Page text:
As far as attitudes and ideas prevalent at the time, the only way to get your head around these is to read as many primary sources as possible until you can step inside the worldview of the people you're writing about, until you react to things in the same way the people you're writing about would. For practical minutiae of daily life, I spend a lot of time Googling or Wikipedia-ing specific questions. What kind of locks and keys did they use in Mameluke-era Egypt? Exactly the same kind as they used in Antioch 200 years previously, in case you wondered, and they weren't the familiar classic iron keys. Google Books is very good for this kind of question.
|"Woe! Woe! The heavens have spoken!"|
Actually I find that this is pretty easy. Just read primary sources and fiction written during the time period you're writing about, and then draw on those.
I tend to do different things with style depending on what I'm writing about. I normally try to avoid obvious archaisms (no thees or thous) while avoiding obvious neologisms (like "OK"). To create the special atmosphere of a time period or setting, I try to copy quirks of diction in the source materials. In Pendragon's Heir I consciously tried to reproduce the distinctive style of diction used in Malory, especially in the more mythic passages. In The Bells of Paradise I drew inspiration from Shakespeare and Spenser, again in the more high-flown contexts, because of the Tudor setting.
However, in OUTREMER I've opted for a slightly more updated style. There are two reasons for this. First, archaic (early modern) English would be as out of place in the Palestine of the High Middle Ages as contemporary modern English would be. This is because a) the English were speaking Anglo-Saxon at the time and b) all the characters are speaking Greek, Syriac, Arabic, or French anyway. Second, dearly as I love the past, I am actually living in, and writing for, the present; it is a service to my readers to present my story in a way they find easy to read, even as I draw on original sources for attitudes and quirks of diction; and as important as it is to be authentic to the past, I am at home in this era, and must be authentic to this as well.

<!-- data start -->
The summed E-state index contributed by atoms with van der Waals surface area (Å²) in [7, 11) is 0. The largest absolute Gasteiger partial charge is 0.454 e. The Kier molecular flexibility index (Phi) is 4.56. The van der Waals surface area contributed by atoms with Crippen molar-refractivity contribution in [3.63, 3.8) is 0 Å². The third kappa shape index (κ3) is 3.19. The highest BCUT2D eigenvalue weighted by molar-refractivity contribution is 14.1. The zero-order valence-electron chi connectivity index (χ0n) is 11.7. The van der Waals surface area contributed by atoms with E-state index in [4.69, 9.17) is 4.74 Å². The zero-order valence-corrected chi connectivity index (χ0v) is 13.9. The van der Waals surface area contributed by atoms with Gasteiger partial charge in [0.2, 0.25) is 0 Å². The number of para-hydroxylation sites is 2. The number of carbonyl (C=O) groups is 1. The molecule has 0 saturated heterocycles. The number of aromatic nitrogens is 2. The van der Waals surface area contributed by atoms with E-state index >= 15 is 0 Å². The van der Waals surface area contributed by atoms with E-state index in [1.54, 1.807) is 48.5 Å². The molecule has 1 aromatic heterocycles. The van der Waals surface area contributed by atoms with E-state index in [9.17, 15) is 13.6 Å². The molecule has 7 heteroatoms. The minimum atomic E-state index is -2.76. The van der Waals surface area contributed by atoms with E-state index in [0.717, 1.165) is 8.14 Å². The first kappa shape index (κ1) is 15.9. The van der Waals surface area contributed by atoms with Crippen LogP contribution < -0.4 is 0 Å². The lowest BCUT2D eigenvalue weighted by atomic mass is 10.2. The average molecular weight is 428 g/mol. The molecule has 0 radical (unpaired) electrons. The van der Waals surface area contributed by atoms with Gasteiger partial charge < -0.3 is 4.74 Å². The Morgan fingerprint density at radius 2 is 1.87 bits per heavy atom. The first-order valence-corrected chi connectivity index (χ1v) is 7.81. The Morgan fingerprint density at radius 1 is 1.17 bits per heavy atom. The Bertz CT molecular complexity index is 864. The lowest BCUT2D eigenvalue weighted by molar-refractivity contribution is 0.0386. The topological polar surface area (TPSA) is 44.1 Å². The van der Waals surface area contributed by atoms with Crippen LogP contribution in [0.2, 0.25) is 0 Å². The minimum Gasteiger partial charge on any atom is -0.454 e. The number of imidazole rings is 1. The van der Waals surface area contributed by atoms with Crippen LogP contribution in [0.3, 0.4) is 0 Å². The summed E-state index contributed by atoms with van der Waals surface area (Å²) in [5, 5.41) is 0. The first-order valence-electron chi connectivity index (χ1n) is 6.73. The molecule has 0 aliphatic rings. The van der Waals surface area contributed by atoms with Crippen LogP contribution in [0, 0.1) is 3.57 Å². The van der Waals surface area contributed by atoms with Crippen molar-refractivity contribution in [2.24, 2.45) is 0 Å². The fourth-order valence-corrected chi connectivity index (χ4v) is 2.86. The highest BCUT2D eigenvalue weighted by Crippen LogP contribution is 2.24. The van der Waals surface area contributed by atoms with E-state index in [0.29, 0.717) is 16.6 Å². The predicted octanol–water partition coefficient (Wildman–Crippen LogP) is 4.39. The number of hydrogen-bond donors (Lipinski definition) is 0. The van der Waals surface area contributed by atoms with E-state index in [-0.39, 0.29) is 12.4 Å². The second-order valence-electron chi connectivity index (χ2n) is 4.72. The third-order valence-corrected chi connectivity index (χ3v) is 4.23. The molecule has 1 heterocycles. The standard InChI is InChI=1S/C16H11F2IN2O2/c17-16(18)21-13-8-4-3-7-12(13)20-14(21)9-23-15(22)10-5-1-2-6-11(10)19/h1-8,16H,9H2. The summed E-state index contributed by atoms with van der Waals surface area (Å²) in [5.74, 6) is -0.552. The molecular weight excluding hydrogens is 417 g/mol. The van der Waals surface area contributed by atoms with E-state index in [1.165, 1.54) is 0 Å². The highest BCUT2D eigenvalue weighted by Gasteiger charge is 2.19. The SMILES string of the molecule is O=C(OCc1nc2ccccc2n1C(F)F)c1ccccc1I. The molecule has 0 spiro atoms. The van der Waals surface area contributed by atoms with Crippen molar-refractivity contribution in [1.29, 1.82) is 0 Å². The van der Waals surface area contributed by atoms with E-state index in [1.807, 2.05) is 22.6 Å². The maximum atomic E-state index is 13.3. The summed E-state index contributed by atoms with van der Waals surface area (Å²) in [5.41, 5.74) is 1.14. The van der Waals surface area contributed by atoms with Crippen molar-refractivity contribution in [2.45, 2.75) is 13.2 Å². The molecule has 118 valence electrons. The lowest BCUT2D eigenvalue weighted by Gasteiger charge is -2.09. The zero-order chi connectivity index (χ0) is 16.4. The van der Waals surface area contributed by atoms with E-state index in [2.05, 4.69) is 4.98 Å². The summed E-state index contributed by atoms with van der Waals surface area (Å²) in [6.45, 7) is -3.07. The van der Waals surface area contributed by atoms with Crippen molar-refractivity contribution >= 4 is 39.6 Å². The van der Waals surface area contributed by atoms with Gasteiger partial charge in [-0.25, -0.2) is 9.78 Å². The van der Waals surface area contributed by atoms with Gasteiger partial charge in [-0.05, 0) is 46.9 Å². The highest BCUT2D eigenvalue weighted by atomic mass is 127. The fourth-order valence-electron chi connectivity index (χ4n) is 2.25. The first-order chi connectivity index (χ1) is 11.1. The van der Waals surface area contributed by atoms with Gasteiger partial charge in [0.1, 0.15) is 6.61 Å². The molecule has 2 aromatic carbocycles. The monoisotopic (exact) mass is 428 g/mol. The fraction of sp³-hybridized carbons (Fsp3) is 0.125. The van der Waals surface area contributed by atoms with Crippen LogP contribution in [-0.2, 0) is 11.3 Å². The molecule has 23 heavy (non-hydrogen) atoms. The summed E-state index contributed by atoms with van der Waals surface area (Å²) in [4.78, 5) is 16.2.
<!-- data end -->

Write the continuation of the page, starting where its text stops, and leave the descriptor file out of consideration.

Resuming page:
|"I am surrounded by children."|
I think you really need to familiarise yourself with the existing history, and then either copy a specific event and transpose it to a new locaton/time/cast of characters, or find a kind of event that happened regularly, and use as many elements from that as you can.
Know what's fitting. A revolutionary nationalist uprising fits into Italy in 1848, regardless of whether one actually happened then; it does not fit into 1050s Paris. Generally, if the same kind of event was happening in the same area of the world among people of similar beliefs at about the same time, then I'd call it historically plausible.
|"I am not the last of the Bisharas. I am the first."|
In researching OUTREMER, since it was a time period I knew so little about, I began with a few overarching books on the time periods I was specifically interested in.
I was honestly a bit nervous about researching the Crusades because I knew it was a controversial affair and I assumed today's historians would subscribe to the regnant myths. However, I had a helping hand from Providence when I discovered another author also writing historical novels of the Crusades, from a similar point of view. She'd written a positive review of Rodney Stark's God's Battalions on Goodreads, and when I went snooping in her other reviews, I found a treasure-trove of recommendations for books by some of the foremost Crusader scholars working today, along with helpful reviews of the same.
Another way I've discovered good books is by looking in the footnotes and bibliographies of books by authors I've come to trust. When I wanted to learn more about the Assassins, for instance, I was looking at Bernard Lewis's The Assassins: A Radical Sect in Islam. A lot of the Goodreads reviews complained that Lewis's work was an inaccurate representation of the Assassin sect, but all the venerable historians I read referenced the book. When I read it, I found that the views the Goodreads reviewers found so repugnant were limited to a short final chapter (and were by no means as dubious as the reviewers made them sound).
The other thing that helps you evaluate the books you're reading is, quite simply, copiousness--if you read, very thoughtfully, a whole lot of different books on the time period, not only will a lot of the details get anchored very firmly in your mind (through repetition), but you'll also hear so many different viewpoints on the same matters that you'll be able to weigh them up and evaluate them much more wisely.
Do you have any other questions about researching historical fiction? Ask in the comments!